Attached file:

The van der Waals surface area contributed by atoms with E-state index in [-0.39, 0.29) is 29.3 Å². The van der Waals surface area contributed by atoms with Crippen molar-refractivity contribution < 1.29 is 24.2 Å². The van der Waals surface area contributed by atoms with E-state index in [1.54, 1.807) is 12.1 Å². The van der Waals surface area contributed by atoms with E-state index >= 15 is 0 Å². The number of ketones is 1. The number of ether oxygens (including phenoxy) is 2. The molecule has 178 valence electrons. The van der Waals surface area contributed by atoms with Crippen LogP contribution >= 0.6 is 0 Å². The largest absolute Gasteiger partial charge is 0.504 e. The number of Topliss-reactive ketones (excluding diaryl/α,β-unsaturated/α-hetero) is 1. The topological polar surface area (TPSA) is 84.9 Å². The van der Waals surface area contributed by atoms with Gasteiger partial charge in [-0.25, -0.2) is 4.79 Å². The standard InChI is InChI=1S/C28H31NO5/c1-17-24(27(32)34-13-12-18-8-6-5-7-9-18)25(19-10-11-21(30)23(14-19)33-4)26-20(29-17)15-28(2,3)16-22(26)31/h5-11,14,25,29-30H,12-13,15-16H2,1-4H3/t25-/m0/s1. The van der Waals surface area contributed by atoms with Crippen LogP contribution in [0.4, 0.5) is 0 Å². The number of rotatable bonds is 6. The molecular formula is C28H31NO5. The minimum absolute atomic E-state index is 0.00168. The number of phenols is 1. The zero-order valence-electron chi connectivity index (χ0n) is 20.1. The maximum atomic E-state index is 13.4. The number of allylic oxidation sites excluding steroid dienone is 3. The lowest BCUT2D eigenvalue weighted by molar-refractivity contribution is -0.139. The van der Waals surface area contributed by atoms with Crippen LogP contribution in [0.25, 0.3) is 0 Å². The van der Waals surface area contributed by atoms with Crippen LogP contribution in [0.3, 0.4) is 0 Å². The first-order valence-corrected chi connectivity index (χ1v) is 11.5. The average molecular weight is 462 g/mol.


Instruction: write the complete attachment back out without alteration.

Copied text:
The van der Waals surface area contributed by atoms with E-state index in [-0.39, 0.29) is 29.3 Å². The van der Waals surface area contributed by atoms with Crippen molar-refractivity contribution < 1.29 is 24.2 Å². The van der Waals surface area contributed by atoms with E-state index in [1.54, 1.807) is 12.1 Å². The van der Waals surface area contributed by atoms with E-state index >= 15 is 0 Å². The number of ketones is 1. The number of ether oxygens (including phenoxy) is 2. The molecule has 178 valence electrons. The van der Waals surface area contributed by atoms with Crippen LogP contribution >= 0.6 is 0 Å². The largest absolute Gasteiger partial charge is 0.504 e. The number of Topliss-reactive ketones (excluding diaryl/α,β-unsaturated/α-hetero) is 1. The topological polar surface area (TPSA) is 84.9 Å². The van der Waals surface area contributed by atoms with Gasteiger partial charge in [-0.25, -0.2) is 4.79 Å². The standard InChI is InChI=1S/C28H31NO5/c1-17-24(27(32)34-13-12-18-8-6-5-7-9-18)25(19-10-11-21(30)23(14-19)33-4)26-20(29-17)15-28(2,3)16-22(26)31/h5-11,14,25,29-30H,12-13,15-16H2,1-4H3/t25-/m0/s1. The van der Waals surface area contributed by atoms with Crippen LogP contribution in [0.4, 0.5) is 0 Å². The number of rotatable bonds is 6. The molecular formula is C28H31NO5. The minimum absolute atomic E-state index is 0.00168. The number of phenols is 1. The zero-order valence-electron chi connectivity index (χ0n) is 20.1. The maximum atomic E-state index is 13.4. The number of allylic oxidation sites excluding steroid dienone is 3. The lowest BCUT2D eigenvalue weighted by molar-refractivity contribution is -0.139. The van der Waals surface area contributed by atoms with Crippen LogP contribution in [0.25, 0.3) is 0 Å². The van der Waals surface area contributed by atoms with Crippen LogP contribution in [0.3, 0.4) is 0 Å². The first-order valence-corrected chi connectivity index (χ1v) is 11.5. The average molecular weight is 462 g/mol.